Matthew McConaughey Just Had a Very Tense Moment When Asked About This Important Political Issue on The View

Matthew McConaughey Just Had a Very Tense Moment When Asked About This Important Political Issue on The View


Matthew McConaughey’s latest appearance on The View has people talking — and it’s not because he was giving The View co-host Joy Behar a foot massage on television.

The actor and author appeared on the show to promote his latest writing endeavor, a children’s book titled Just Because. As the hosts and McConaughey bounced around from topic to topic, one particular moment felt much more intense than the rest of the show. Sunny Hostin brought up how McConaughey had considered running for governor in his home state of Texas in 2021 before ultimately deciding to prioritize his family, asking if he would ever consider running for office again.

“As far as office, I will always measure what category I can be most useful,” he explained. McConaughey’s political involvement in the past has reflected this ideology. Following last year’s shooting at Robb Elementary School in McConaughey’s hometown of Uvalde, Texas, the actor advocated for victims and their families and created the Greenlights Grant Initiative. The program assists low capacity, high-need school districts with applying to government-funded school safety grants.

“Do you think you can be elected in Texas being anti-gun?” Behar asked. This is where things got tense, fast.

“Do I think I can get elected in Texas being anti-gun?” he repeated before saying, “One thing about me and politics is, to give you a direct statement right there is me playing a game I’m not interested in playing,” he added. Behar added that he didn’t need to say anything if he didn’t want to, but the tension was still somewhat palpable as it cut to commercial break.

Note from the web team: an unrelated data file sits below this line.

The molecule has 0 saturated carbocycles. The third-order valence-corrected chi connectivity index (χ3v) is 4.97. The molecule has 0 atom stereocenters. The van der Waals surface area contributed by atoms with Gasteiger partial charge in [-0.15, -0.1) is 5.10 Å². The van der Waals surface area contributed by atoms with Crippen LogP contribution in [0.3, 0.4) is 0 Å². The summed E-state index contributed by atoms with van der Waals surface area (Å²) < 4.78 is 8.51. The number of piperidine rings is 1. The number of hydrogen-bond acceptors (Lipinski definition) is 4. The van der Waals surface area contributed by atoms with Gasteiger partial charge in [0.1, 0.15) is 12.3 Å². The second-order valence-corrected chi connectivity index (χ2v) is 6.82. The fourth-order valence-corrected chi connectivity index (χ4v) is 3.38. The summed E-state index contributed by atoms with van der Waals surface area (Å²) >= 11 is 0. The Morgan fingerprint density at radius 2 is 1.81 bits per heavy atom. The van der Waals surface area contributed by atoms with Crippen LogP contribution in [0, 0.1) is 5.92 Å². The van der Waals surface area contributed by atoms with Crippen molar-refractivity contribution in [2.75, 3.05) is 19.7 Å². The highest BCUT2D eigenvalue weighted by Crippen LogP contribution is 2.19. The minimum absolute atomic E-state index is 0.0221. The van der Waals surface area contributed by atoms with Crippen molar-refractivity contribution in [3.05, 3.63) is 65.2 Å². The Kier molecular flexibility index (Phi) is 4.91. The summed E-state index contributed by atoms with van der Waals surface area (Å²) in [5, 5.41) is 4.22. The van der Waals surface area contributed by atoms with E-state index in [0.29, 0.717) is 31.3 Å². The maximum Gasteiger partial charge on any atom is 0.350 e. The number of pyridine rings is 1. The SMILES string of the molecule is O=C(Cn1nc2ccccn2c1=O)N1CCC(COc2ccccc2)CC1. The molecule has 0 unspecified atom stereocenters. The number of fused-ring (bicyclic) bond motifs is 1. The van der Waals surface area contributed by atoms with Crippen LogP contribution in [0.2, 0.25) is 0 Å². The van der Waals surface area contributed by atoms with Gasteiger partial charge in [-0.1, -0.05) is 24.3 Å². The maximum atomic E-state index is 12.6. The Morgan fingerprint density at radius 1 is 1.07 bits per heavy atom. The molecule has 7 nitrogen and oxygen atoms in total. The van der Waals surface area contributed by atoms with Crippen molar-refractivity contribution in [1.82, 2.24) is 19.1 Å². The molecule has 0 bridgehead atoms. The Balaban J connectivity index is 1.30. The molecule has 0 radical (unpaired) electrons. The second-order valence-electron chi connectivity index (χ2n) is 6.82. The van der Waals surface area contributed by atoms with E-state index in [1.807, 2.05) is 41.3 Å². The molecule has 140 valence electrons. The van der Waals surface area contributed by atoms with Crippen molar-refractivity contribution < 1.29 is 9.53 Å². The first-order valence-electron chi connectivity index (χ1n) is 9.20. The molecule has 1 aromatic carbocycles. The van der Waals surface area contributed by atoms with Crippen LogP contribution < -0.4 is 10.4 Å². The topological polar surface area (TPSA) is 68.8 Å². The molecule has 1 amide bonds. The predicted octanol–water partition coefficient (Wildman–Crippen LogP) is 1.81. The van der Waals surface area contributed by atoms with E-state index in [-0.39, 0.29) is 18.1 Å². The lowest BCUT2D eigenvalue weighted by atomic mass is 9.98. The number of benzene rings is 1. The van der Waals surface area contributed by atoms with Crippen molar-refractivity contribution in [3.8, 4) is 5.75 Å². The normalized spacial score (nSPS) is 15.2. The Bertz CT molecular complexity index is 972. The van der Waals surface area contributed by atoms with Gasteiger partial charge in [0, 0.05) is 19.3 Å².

For those unfamiliar with McConaughey’s stance on guns, the actor wrote an op-ed following the Robb Elementary shooting advocating for “gun responsibility” as opposed to “gun control.”

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“There is a difference between control and responsibility. The first is a mandate that can infringe on our right; the second is a duty that will preserve it. There is no constitutional barrier to gun responsibility. Keeping firearms out of the hands of dangerous people is not only the responsible thing to do, it is the best way to protect the Second Amendment. We can do both,” the actor wrote in his op-ed for the Austin American-Statesmen.

The View host Sunny Hostin brought this viewpoint up during a more playful segment showing off a wax sculpture of the actor. “I did want to say that I’ve done a lot of research in terms of your advocacy, and I don’t know that you’re anti-gun, I think you’re pro-gun responsibility and legislation,” Hostin said before the wax figure was revealed.

Whether or not McConaughey ultimately runs for any sort of office, his willingness to engage in these discussions showcases his commitment to addressing pressing political matters. While his stance may not align with everyone’s beliefs, his dedication to fostering clear and open conversations — as opposed to just giving sound bite — is evident.

Before you go, click here to see celebrities who have run for office.

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